The week in higher education – 24 September 2015

The good, the bad and the offbeat – the academy through the lens of the national press

September 24, 2015
The week in higher education cartoon (24 September 2015)

How to unboil an egg and research testing the principle that almost all mammals empty their bladders in about 21 seconds were projects recognised by this year’s Ig Nobel prizes, honouring “achievements that make people laugh, and then think”. The awards, started by the Annals of Improbable Research magazine and announced on 18 September, also saw Bruno Gossi of the University of Chile and colleagues recognised for their journal paper observing that when you attach a weighted stick to the rear end of a chicken, the chicken then walks in a manner similar to that in which dinosaurs are thought to have walked. Mark Dingemans of the Max Planck Institute for Psycholinguistics, Nijmegen, and colleagues took the literature prize for discovering that the word “huh?” (or its equivalent) seems to exist in every human language. Appropriately, that might be most people’s reaction to the project.

There was a lot of talk about who would be the winners and losers when the government started to remove student number controls. It is now clear who the big winners are: Travelodge and Premier Inn. The annual story of students being “forced to spend the first two weeks of their studies living in hotels” was aired in The Observer on 13 September, with the University of Reading the subject this time. The university has “accepted 3,884 undergraduates so far this academic year – almost 400 more than last year – but it does not have enough rooms for them in its own halls of residence”, the newspaper added. To be fair to Reading, one student said on Facebook that he had been given a room at the four-star Millennium Madejski Hotel, which normally costs about £150 a night but for which he was paying £19.50, with the university covering the rest of the bill.

The Jeremy Corbyn-academia connection is under scrutiny. Tony Parsons, writing in GQ magazine to explain why he would never be able to vote for Labour, raised questions about some of Mr Corbyn’s supporters. “Who are these people screaming ‘Tory scum’? Most seem to hail from academia or the creative arts and have a column or blog in The Guardian. They are certainly not the working class,” he wrote. Michael Deacon, in his 15 September Daily Telegraph sketch on Mr Corbyn’s now infamous appearance at a Battle of Britain commemoration service, said that the Labour leader “looked like a lecturer who’d woken late, got dressed in the dark, then loosened his collar to recover from the mad panting dash to the bus stop”. Mr Corbyn does not have a degree himself – but man and movement seem to have the air of academia about them, in some eyes.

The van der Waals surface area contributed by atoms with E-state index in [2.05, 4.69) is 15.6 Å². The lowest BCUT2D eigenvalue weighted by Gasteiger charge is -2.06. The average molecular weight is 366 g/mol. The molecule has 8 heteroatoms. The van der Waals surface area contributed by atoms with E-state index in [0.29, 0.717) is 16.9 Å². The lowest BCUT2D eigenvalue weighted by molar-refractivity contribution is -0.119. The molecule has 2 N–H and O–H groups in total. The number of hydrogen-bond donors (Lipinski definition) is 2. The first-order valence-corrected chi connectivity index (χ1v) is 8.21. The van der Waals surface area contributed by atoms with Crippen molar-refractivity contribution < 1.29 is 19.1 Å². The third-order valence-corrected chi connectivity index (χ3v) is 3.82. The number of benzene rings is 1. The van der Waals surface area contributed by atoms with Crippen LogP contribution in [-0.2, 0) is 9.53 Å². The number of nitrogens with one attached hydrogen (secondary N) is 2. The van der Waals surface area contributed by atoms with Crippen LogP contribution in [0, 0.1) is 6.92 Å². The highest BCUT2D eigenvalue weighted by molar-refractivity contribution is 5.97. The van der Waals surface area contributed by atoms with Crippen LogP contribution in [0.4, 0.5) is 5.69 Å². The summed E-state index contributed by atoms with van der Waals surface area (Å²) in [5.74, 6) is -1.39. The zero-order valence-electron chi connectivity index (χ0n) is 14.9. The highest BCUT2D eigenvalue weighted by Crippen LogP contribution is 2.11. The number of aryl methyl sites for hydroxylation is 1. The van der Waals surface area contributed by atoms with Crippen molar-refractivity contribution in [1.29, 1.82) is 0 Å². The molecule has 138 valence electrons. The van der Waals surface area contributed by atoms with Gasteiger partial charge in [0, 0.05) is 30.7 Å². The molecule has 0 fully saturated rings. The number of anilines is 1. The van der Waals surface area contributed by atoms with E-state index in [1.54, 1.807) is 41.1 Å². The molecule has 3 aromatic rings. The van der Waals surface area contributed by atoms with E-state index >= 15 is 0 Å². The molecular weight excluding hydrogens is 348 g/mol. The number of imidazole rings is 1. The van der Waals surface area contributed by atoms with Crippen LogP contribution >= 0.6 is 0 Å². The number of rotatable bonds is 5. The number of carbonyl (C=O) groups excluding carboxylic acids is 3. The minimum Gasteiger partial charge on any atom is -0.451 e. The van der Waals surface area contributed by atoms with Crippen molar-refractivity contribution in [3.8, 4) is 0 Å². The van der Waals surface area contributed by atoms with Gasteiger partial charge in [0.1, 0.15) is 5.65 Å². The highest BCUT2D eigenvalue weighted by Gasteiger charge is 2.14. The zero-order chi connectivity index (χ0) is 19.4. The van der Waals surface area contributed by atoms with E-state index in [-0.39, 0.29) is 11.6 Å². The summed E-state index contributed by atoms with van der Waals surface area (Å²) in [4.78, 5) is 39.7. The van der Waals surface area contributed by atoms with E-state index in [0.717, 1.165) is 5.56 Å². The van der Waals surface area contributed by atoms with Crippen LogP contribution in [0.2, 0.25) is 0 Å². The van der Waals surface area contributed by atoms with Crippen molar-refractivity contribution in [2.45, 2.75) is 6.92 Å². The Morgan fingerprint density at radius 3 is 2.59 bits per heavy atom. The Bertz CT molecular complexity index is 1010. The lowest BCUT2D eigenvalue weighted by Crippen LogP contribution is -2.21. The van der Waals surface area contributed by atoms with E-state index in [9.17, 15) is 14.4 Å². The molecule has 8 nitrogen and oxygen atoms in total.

Engineering students at Queen’s University Belfast built a 100ft bridge across the River Lagan made entirely from Meccano. Trevor Whittaker, professor of coastal engineering, walked across the bridge to mark the completion of the project, which was led by Danny McPolin of the School of Planning, Architecture and Civil Engineering. The year-long project was part of the university's outreach programme to encourage more children to think about careers in science, technology, engineering and technology, BBC website reported on 19 September. As it followed hot on the heels of the University of Cambridge’s Lego professorship, the race is now on for a UK university to find an academic use for Playmobil.

Asked once whether he had smoked cannabis in his younger days, David Cameron replied: “I had a normal university experience.” But standard definitions of the student experience do not even begin to cover lurid – although uncorroborated – claims that he inserted “a private part of his anatomy” into a dead pig’s mouth as part of an initiation ceremony for the Piers Gaveston dining society while at the University of Oxford. The claims – made by an unnamed MP who is said to have seen a picture of the incident – were outlined in a biography of the prime minister by Tory peer Lord Ashcroft and journalist Isabel Oakeshott, extracts of which were published in the Daily Mail on 21 September. Until things have died down, Mr Cameron is likely to stay well away from any visits to Harper Adams University, whose 230-sow pig research unit would only further embarrass the prime minister with harrowing – or farrowing – photo opportunities.

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